Francis, Nicholas A. (2009) Development and evaluation of an interactive booklet for use in primary care consultations with children with respiratory tract infections. Cardiff University, Doctoral Thesis, 284pp.

Record type: Thesis (Doctoral)

Abstract

Respiratory tract infections are the most common reason for children to consult, and be prescribed antibiotics, in primary care. Parental anxiety and misinformation can contribute to increased consulting which, combined with perceived expectations for antibiotics, can increase prescribing. Clinicians are exhorted to rationalise antibiotic prescribing, but lack evidence-based tools to achieve this. Patient education using printed materials presented by a healthcare professional has been shown to reduce reconsulting and antibiotic prescribing. I developed an interactive booklet on respiratory tract infections in children for use in primary care consultations, and training in its use. The booklet aims to address unrealistic expectations about symptom duration and antibiotic effectiveness, and increase parental empowerment by prompting clinicians to address parental concerns and expectations, and providing information about treatment options, and features that should prompt reconsultation. Booklet development was guided by behaviour change theories and guidance on developing patient materials. It involved summarising relevant scientific evidence and consulting with parents and clinicians through focus groups, and other professionals (graphic designer and a literacy expert). The intervention (booklet and training in its use) was compared with usual care in a cluster randomised controlled trial. 83 practices were randomised and 61 recruited 557 children with an acute RTI. Reconsulting, antibiotic prescribing, and parental satisfaction, enablement, and other outcomes were assessed via a telephone interview at two-weeks. Use of the intervention resulted in a non-statistically significant reduction in reconsulting, a statistically significant and clinically meaningful reduction in antibiotic prescribing (OR 0.27,95% CI 0.14 to 0.60), and no statistically significant difference in enablement, satisfaction, reassurance, or consulting over the following year. There was no statistically significant difference in total cost between study arms. Changes in clinicians' beliefs about the importance of rationalising prescribing, and using the booklet as an aide-memoir, and to support a non-prescribing approach, appear to be responsible for the reduction in prescribing.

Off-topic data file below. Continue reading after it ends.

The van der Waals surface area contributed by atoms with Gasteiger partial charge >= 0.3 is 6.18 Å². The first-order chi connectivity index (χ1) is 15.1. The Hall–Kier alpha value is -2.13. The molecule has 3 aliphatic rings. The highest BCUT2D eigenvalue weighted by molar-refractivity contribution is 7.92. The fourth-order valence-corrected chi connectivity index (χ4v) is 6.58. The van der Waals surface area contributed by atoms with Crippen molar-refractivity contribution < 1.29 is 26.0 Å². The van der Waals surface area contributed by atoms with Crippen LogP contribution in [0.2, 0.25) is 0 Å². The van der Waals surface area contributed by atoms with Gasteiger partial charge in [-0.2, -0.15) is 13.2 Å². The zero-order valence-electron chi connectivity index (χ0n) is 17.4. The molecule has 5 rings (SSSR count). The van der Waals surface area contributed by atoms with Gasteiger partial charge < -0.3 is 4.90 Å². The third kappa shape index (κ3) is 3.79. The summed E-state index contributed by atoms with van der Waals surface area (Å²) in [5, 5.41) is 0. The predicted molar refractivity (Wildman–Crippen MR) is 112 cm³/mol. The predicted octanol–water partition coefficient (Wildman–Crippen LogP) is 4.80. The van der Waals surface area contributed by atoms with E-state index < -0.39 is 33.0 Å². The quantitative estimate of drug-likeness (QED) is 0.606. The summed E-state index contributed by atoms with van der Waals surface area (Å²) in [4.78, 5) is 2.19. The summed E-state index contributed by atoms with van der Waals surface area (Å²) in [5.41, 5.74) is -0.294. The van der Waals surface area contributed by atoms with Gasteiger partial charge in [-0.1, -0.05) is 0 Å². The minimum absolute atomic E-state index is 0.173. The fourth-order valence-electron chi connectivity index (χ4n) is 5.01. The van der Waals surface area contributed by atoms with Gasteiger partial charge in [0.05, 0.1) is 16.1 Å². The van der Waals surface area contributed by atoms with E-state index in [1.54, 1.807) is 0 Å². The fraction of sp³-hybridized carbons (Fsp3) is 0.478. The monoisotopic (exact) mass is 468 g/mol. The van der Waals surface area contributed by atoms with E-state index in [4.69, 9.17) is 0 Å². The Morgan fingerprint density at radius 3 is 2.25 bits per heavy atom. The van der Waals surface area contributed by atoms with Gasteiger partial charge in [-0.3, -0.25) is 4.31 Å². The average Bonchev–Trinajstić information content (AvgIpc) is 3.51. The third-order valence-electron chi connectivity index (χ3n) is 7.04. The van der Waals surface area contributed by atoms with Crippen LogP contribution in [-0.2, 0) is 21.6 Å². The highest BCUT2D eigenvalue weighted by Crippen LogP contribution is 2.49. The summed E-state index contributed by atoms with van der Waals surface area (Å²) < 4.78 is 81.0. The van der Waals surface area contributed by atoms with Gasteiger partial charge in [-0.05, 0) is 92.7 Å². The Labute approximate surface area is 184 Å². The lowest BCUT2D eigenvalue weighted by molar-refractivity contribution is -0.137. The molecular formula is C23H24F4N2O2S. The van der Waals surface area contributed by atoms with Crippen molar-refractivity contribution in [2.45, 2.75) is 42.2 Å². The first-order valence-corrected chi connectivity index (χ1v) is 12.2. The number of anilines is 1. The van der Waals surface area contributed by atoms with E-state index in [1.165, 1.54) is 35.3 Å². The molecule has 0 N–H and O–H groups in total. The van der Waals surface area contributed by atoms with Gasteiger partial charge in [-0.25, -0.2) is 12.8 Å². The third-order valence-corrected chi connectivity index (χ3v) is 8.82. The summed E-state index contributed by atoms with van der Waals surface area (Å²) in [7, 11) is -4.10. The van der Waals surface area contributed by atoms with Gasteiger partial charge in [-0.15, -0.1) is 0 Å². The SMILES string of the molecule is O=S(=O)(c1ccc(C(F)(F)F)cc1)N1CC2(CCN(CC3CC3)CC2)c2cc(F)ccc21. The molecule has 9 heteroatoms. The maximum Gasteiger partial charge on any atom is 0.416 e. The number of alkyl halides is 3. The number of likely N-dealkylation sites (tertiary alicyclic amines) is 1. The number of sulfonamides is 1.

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More information

Published date: 2009

Identifiers

Local EPrints ID: 436898
URI: http://eprints.soton.ac.uk/id/eprint/436898
PURE UUID: 6065c7d2-54dd-4ec4-b858-a9ea6af98174
ORCID for Nicholas A. Francis: ORCID iD orcid.org/0000-0001-8939-7312

Catalogue record

Date deposited: 13 Jan 2020 17:33
Last modified: 13 Dec 2021 03:35

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Contributors

Thesis advisor: Chris Butler
Thesis advisor: Kerenza Hood
Thesis advisor: Sharon Simpson
Thesis advisor: Fiona Wood